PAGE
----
Safeguarding: Prevent & Fundamental British Values
In this blog you will learn about the government’s definition of ‘Fundamental British Values’ and when they were established. You will also find out the government’s requirements for educational facilities and publicly funded training providers to actively promote these values as part of the Prevent strategy.
What are Fundamental British values?
The fundamental values as set out by the government are:
2. The rule of law
3. Individual liberty
4. Mutual respect and tolerance of those with different faiths and beliefs
What should these values teach students?
Some examples given by the government of what students should learn through these values include:
- an understanding of how citizens can influence decision-making through the democratic process
- an understanding that the freedom to hold other faiths and beliefs is protected in law
- an acceptance that people having different faiths or beliefs to oneself (or having none) should be accepted and tolerated, and should not be the cause of prejudicial or discriminatory behaviour
- an understanding of the importance of identifying and combatting discrimination
How does this affect schools?
Schools today must teach pupils SMSC (spiritual, moral, social and cultural) development. Since November 2014, they must also promote the values detailed above through SMSC; these will also be assessed by Ofsted through the curriculum.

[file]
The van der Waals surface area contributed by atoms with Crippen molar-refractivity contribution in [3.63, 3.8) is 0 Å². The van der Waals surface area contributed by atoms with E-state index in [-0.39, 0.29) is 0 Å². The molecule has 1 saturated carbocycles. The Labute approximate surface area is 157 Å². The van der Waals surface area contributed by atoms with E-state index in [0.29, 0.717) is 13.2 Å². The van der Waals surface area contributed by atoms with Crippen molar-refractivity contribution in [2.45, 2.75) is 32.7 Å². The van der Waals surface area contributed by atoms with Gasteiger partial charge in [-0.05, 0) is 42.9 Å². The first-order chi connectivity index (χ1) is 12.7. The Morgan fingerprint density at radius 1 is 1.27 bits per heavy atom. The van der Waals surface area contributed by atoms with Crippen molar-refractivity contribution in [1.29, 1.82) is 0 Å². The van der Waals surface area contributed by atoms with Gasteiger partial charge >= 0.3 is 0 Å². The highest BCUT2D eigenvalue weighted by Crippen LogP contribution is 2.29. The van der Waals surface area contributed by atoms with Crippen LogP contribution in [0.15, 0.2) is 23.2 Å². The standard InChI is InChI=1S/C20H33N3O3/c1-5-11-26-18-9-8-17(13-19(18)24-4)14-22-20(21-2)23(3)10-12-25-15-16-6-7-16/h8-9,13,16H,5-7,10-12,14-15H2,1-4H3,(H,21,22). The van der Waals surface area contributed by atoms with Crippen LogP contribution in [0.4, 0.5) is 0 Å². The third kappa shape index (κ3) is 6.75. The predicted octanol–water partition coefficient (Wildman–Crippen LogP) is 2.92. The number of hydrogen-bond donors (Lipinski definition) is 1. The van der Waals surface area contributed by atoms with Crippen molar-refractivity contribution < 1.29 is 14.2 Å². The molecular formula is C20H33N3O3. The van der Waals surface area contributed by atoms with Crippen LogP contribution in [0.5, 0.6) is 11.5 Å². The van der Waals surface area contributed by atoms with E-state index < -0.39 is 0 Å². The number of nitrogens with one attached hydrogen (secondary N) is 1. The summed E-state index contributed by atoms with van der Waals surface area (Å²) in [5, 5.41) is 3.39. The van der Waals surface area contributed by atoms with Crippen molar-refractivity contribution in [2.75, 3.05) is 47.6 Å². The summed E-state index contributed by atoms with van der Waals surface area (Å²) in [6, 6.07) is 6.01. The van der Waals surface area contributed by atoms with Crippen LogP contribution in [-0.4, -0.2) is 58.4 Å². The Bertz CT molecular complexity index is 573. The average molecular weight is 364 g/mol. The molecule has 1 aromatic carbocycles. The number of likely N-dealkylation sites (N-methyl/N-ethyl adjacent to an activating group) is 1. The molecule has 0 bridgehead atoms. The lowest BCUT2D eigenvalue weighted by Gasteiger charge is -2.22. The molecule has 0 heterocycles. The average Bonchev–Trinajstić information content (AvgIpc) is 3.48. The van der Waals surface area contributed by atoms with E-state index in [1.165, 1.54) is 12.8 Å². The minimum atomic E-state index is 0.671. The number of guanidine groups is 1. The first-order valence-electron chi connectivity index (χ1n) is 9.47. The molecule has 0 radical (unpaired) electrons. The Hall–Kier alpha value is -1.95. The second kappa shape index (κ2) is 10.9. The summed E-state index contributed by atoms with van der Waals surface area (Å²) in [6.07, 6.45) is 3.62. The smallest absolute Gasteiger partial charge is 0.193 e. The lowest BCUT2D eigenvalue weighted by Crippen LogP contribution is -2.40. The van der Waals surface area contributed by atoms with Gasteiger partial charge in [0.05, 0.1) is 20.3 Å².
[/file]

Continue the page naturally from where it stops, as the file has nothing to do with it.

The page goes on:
When were the Fundamental British Values defined?
The government set out these values in 2011, but were released in 2015 as part of its Prevent strategy. Prevent is the first of four aspects of CONTEST – a government counter-terrorism strategy. The aim of Prevent is to challenge terrorism, radicalisation and extremism, and to protect the public.
For more information, see our blog: What is Prevent and why does it exist?
What does “actively promoting” Fundamental British values mean?
It’s now not enough for educational facilities and training providers to teach Fundamental British Values – they must actively promote them. This means challenging opinions or behaviours that are contrary to Fundamental British values.
Essentially, it also means avoiding promoting systems that undermine these values. Students should understand the difference between the law of the land and religious law and should not be taught anything that undermines the rule of the country’s civil and criminal law.
Training providers and educational facilities must now have a clear strategy for embedding these values into the teaching they offer and be able to demonstrate how this has worked.
The requirement for schools, training providers and other educational facilities to “promote” Fundamental British Values is a step further than the previous requirement simply to “teach” them, and those involved in providing teaching and training must fulfil their obligations under the latest government directives.
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